Lenovo ThinkPad T440p Core i5 – 4th Generation Laptop

 25,000  22,000

  • 1.9GHz Intel Core i5-4300U (Haswell)
  • 4GB of 1600MHz DDR3L RAM
  • 320GB 7200 rpm Hard Drive
  • Integrated Intel HD Graphics 4400
  • 14″ HD Antiglare LED-Backlit Display
  • 1366 x 768 Native Resolution
  • 4-in-1 Media Card Reader
  • 802.11a/b/g/n/ac Wi-Fi, Bluetooth 4.0
  • Built-in Webcam, Microphone, & Speakers
  • Warranty: 5 Days

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Lenovo ThinkPad T440p Core i5 – 4th Generation Laptop belongs to a line of classic business notebooks and aims itself at professional users in particular. With high-performance components, multifaceted interface options, a large battery, and the usual ease in installing upgrades, the signs are all good. We comprehensively tested whether the ThinkPad T440p is really convincing in the final analysis.

Apart from the flat, light, spartan models that make up the S-Series ThinkPads and other T440 models, Lenovo also carries a classically configured top performer. Here the emphasis is not on slimming down the weight and extending the battery life, but on providing high performance with optimal connectivity options. It goes without saying that the typical characteristics of business notebooks – stability, reliability, available service and warranty options, excellent input devices and a correspondingly good display – must not be absent. Our test machine has an Intel Core i7-4700MQ CPU, 8 GB RAM, a 500 GB hard drive, Nvidia’s GeForce GT 730M graphics card with Optimus function, and a 14-inch HD+ Display all at its disposal. The price is around 1,650 Euros (~$2,250), qualifying the ThinkPad T440p as a genuine premium notebook.



As we noted in our review of the Lenovo ThinkPad T440s, our ThinkPad T440p uses the new surface material of the current models’ generation.

It is somewhat more finely textured, its look and feel is pleasing, and it resists fingerprints longer than its predecessors can. All in all, the ThinkPad T440p’s optics are first-class; this is definitely from the typical ThinkPad mold. Still, we found the same weak points in the case that we earlier identified in the ThinkPad T430.

On the right side, the part of the wrist rest that sits above the optical drive and smart card reader is easy to compress. Between the unchanged (and excellentdisplay hinges, the display frame is quite bendable, belying our previous impression of premium quality. The area above the battery compartment is also in need of improvement; when the battery is absent, it can be compressed with even minor force.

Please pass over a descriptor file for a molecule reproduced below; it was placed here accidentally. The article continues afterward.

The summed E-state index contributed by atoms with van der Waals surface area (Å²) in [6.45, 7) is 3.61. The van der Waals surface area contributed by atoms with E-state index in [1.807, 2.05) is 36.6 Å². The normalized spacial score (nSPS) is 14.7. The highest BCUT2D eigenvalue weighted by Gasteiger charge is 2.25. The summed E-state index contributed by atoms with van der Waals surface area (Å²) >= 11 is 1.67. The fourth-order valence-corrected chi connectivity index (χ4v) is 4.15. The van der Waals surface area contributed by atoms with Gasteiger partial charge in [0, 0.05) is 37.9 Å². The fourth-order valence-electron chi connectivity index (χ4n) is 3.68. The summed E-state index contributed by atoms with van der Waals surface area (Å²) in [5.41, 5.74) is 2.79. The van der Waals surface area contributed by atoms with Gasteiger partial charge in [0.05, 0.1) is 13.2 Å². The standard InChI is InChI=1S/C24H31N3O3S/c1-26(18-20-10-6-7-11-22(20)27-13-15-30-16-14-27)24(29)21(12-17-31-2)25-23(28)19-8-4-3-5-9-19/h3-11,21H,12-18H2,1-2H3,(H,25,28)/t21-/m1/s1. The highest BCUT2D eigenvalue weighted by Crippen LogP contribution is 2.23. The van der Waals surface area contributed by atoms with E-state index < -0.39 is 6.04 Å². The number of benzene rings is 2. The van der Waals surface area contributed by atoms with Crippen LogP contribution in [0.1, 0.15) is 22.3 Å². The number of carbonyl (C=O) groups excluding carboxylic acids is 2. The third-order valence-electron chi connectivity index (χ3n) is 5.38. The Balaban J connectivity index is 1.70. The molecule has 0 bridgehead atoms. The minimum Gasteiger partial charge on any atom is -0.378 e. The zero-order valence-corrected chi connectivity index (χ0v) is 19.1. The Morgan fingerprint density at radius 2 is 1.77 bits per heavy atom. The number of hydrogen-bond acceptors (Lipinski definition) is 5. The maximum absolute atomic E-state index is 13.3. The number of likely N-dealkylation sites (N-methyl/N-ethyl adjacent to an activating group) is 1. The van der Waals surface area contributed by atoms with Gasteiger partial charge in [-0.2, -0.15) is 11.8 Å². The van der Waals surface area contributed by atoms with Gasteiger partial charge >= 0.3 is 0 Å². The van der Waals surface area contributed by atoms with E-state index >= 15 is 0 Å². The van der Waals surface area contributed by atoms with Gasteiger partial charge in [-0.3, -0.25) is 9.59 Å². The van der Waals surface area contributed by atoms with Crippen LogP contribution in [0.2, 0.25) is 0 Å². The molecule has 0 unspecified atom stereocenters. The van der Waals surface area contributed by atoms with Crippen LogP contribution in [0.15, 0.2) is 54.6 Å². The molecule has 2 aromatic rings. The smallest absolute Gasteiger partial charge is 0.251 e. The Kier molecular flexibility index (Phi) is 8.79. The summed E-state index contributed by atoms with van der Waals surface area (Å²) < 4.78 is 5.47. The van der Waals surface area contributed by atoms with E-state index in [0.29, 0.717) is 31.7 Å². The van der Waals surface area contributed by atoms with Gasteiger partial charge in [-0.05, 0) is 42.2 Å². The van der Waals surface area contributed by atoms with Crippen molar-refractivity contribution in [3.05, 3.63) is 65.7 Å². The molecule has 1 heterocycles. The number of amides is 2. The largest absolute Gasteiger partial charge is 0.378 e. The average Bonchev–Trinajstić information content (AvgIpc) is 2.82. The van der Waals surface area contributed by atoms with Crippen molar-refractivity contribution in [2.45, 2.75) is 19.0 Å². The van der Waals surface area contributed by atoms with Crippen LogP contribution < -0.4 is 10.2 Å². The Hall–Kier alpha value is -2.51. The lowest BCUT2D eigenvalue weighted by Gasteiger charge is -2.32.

While these weak points should not cause any ill effects in overall stability and everyday use, they do add up to a blemish on the machine’s overall impression in such a high price class.

The test machine weighs 2,220 grams (~4.9 pounds), almost exactly 700 grams (~1.5 pounds) more than the ThinkPad T440s. Moreover, that is without a DVD drive.


The available ports cover a wide segment of the connectivity spectrum and offer the right connection for many situations.

By now, though, users must forswear nearly exotic ports like FireWire and eSATA. These can also no longer be attached via an ExpressCard. On the other hand, the docking station offers numerous other connectivity options in stationary use.

It is a pity that Lenovo altered its docking interface; other available docking stations from the current notebook generation can no longer be used with this machine. The same is true for the power cord; users who hoped to employ a travel power cord or a higher performing variant will have to go out and buy new versions. This could be a huge drawback, and not just for companies with numerous devices sitting cheek by jowl.

Additionally, the ThinkPad T440p itself sports 2 x USB 3.0, 2 x USB 2.0, a mini display port, an SDXC card reader, and Gigabit LAN. On the right side, Lenovo has spaced the two USB ports widely enough apart that users can insert fairly wide components without blocking the neighboring port.

On the other side of the ledger, it is no fun to connect to older monitors and displays over the analog VGA input. On an external Asus ProArt 23-inch IPS display, the VGA connection produced a visibly blurry image. After a while, this begins to drive the viewer crazy, and it can really only be used as a stopgap measure.

Additional information

Weight 5 kg